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Astaxanthin (Wikipedia)
Not to be confused with Anthoxanthin, a subclass of flavonoids.
Skeletal formula of astaxanthin
Space-filling model of the astaxanthin molecule
IUPAC name
Other names
3,3'-dihydroxy-ß-carotene-4,4'-dione; Astaxanthin (6CI); β-Carotene-4,4'-dione, 3,3'-dihydroxy-, all-trans- (8CI); (3S,3'S)-Astaxanthin; (3S,3'S)-Astaxanthin; (3S,3'S)-all-trans-Astaxanthin; (S,S)-Astaxanthin; Aquasta; AstaREAL; AstaXin; Astared; Astaxanthin, all-trans-; Astots 10O; Astots 5O; BioAstin; BioAstin oleoresin; Carophyll Pink; Lucantin Pink; NatuRose; Natupink; Ovoester; all-trans-Astaxanthin; trans-Astaxanthin
472-61-7 YesY
ChemSpider 4444636 YesY
Jmol 3D image Interactive graph
PubChem 5281224
Molar mass 596.84 g/mol
Appearance red solid powder
Density 1.071 g/mL
Melting point 216 °C (421 °F; 489 K)
Boiling point 774 °C (1,425 °F; 1,047 K)
Solubility 30 g/L in DCM; 10 g/L in CHCl3; 0.5 g/L in DMSO; 0.2 g/L in acetone
Except where otherwise noted, data are given for materials in their standard state (at 25 °C [77 °F], 100 kPa).
N verify (what is YesYN ?)
Infobox references

Astaxanthin /æstəˈzænθn/ is a keto-carotenoid. It belongs to a larger class of chemical compounds known as terpenes, which are built from five carbon precursors; isopentenyl diphosphate (or IPP) and dimethylallyl diphosphate (or DMAPP). Astaxanthin is classified as a xanthophyll (originally derived from a word meaning "yellow leaves" since yellow plant leaf pigments were the first recognized of the xanthophyll family of carotenoids), but currently employed to describe carotenoid compounds that have oxygen-containing moities, hydroxyl (-OH) or ketone (C=O), such as zeaxanthin and canthaxanthin. Indeed, astaxanthin is a metabolite of zeaxanthin and/or canthaxanthin, containing both hydroxyl and ketone functional groups. Like many carotenoids, astaxanthin is a colorful, lipid-soluble pigment. This colour is due to the extended chain of conjugated (alternating double and single) double bonds at the centre of the compound. This chain of conjugated double bonds is also responsible for the antioxidant function of astaxanthin (as well as other carotenoids) as it results in a region of decentralized electrons that can be donated to reduce a reactive oxidizing molecule.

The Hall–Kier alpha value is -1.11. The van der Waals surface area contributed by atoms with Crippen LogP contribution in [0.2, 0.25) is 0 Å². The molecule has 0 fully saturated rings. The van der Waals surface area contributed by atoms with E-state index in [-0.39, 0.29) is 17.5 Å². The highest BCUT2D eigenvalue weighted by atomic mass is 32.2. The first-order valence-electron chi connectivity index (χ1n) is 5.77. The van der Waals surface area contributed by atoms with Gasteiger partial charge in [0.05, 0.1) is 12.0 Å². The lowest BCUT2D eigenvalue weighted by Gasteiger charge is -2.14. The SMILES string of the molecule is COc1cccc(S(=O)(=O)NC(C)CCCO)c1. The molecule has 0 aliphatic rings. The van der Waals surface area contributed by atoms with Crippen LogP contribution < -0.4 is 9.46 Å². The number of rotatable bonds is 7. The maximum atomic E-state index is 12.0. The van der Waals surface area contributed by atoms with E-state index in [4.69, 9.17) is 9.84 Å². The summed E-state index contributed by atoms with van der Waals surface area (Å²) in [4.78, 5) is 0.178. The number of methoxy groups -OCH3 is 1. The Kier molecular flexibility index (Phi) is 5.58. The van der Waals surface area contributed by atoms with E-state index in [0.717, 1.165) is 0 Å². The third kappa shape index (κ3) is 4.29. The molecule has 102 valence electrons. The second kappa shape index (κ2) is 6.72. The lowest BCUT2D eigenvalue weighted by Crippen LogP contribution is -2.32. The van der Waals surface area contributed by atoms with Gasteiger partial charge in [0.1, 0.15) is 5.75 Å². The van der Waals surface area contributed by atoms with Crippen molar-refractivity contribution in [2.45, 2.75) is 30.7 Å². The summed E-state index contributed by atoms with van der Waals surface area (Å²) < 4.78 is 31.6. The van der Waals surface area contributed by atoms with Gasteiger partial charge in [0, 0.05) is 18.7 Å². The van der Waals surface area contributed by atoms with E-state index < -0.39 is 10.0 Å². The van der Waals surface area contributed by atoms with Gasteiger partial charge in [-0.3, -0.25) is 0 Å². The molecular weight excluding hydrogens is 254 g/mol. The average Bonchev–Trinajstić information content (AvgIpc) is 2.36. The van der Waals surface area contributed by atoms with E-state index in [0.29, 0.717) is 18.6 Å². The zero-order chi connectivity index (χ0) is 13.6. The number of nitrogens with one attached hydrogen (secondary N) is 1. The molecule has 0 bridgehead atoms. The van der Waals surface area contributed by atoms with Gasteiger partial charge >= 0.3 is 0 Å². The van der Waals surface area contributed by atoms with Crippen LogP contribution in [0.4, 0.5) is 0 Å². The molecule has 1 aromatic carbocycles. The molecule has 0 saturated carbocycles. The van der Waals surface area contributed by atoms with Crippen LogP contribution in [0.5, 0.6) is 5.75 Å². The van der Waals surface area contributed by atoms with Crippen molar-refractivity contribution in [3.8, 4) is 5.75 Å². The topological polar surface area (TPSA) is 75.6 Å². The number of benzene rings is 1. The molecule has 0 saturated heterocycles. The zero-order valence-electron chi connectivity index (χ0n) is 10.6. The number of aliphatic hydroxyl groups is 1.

Astaxanthin is found in microalgae, yeast, salmon, trout, krill, shrimp, crayfish, crustaceans, and the feathers of some birds. It provides the red color of salmon meat and the red color of cooked shellfish. Professor Basil Weedon's group was the first to prove the structure of astaxanthin by synthesis, in 1975.

Astaxanthin, unlike several carotenes and one other known carotenoid, is not converted to vitamin A (retinol) in the human body. Like other carotenoids, astaxanthin has self-limited absorption orally and such low toxicity by mouth that no toxic syndrome is known. It is an antioxidant with a slightly lower antioxidant activity in some model systems than other carotenoids. However, in living organisms the free-radical terminating effectiveness of each carotenoid is heavily modified by its lipid solubility, and thus varies with the type of system being protected.

While astaxanthin is a natural dietary component, it can also be used as a food supplement. The supplement is intended for human, animal, and aquaculture consumption. The commercial production of astaxanthin comes from both natural and synthetic sources.

The U.S. Food and Drug Administration (FDA) has approved astaxanthin as a food coloring (or color additive) for specific uses in animal and fish foods. The European Commission considers it food dye and it is given the E number E161j. Natural astaxanthin is generally recognized as safe (GRAS) by the FDA, but as a food coloring in the United States it is restricted to use in animal food.

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